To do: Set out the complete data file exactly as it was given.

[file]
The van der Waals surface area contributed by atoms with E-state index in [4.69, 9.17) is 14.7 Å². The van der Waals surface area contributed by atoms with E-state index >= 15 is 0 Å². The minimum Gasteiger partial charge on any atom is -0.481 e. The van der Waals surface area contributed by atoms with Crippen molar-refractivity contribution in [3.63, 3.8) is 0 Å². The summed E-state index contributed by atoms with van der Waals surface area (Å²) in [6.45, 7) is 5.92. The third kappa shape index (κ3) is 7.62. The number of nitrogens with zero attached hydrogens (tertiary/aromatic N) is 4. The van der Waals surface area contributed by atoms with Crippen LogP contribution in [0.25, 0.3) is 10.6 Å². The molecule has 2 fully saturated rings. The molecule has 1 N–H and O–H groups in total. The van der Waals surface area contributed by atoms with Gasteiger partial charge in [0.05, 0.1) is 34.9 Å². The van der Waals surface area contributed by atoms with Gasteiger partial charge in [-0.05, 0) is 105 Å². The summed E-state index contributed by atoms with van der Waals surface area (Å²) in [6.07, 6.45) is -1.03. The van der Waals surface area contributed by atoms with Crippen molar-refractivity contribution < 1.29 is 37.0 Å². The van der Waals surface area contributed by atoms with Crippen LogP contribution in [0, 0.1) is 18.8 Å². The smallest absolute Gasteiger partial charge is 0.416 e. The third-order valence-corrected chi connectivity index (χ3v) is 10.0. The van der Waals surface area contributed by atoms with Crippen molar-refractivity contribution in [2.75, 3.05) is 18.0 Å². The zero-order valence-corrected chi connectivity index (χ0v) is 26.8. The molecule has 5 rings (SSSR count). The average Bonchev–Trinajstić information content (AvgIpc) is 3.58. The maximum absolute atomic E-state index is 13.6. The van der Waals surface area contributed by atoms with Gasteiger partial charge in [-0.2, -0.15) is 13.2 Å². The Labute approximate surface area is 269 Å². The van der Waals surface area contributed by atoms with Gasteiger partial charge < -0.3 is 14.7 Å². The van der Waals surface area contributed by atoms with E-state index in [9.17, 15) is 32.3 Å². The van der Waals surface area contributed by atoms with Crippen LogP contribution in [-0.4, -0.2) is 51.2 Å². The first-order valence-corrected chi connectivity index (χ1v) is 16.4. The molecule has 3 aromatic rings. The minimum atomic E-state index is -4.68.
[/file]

The van der Waals surface area contributed by atoms with E-state index in [4.69, 9.17) is 14.7 Å². The van der Waals surface area contributed by atoms with E-state index >= 15 is 0 Å². The minimum Gasteiger partial charge on any atom is -0.481 e. The van der Waals surface area contributed by atoms with Crippen molar-refractivity contribution in [3.63, 3.8) is 0 Å². The summed E-state index contributed by atoms with van der Waals surface area (Å²) in [6.45, 7) is 5.92. The third kappa shape index (κ3) is 7.62. The number of nitrogens with zero attached hydrogens (tertiary/aromatic N) is 4. The van der Waals surface area contributed by atoms with Crippen LogP contribution in [0.25, 0.3) is 10.6 Å². The molecule has 2 fully saturated rings. The molecule has 1 N–H and O–H groups in total. The van der Waals surface area contributed by atoms with Gasteiger partial charge in [0.05, 0.1) is 34.9 Å². The van der Waals surface area contributed by atoms with Gasteiger partial charge in [-0.05, 0) is 105 Å². The summed E-state index contributed by atoms with van der Waals surface area (Å²) in [6.07, 6.45) is -1.03. The van der Waals surface area contributed by atoms with Crippen molar-refractivity contribution < 1.29 is 37.0 Å². The van der Waals surface area contributed by atoms with Crippen LogP contribution in [0, 0.1) is 18.8 Å². The smallest absolute Gasteiger partial charge is 0.416 e. The third-order valence-corrected chi connectivity index (χ3v) is 10.0. The van der Waals surface area contributed by atoms with Crippen molar-refractivity contribution in [2.75, 3.05) is 18.0 Å². The zero-order valence-corrected chi connectivity index (χ0v) is 26.8. The molecule has 5 rings (SSSR count). The average Bonchev–Trinajstić information content (AvgIpc) is 3.58. The maximum absolute atomic E-state index is 13.6. The van der Waals surface area contributed by atoms with Gasteiger partial charge in [-0.2, -0.15) is 13.2 Å². The Labute approximate surface area is 269 Å². The van der Waals surface area contributed by atoms with Gasteiger partial charge < -0.3 is 14.7 Å². The van der Waals surface area contributed by atoms with E-state index in [9.17, 15) is 32.3 Å². The van der Waals surface area contributed by atoms with Crippen LogP contribution in [-0.4, -0.2) is 51.2 Å². The first-order valence-corrected chi connectivity index (χ1v) is 16.4. The molecule has 3 aromatic rings. The minimum atomic E-state index is -4.68.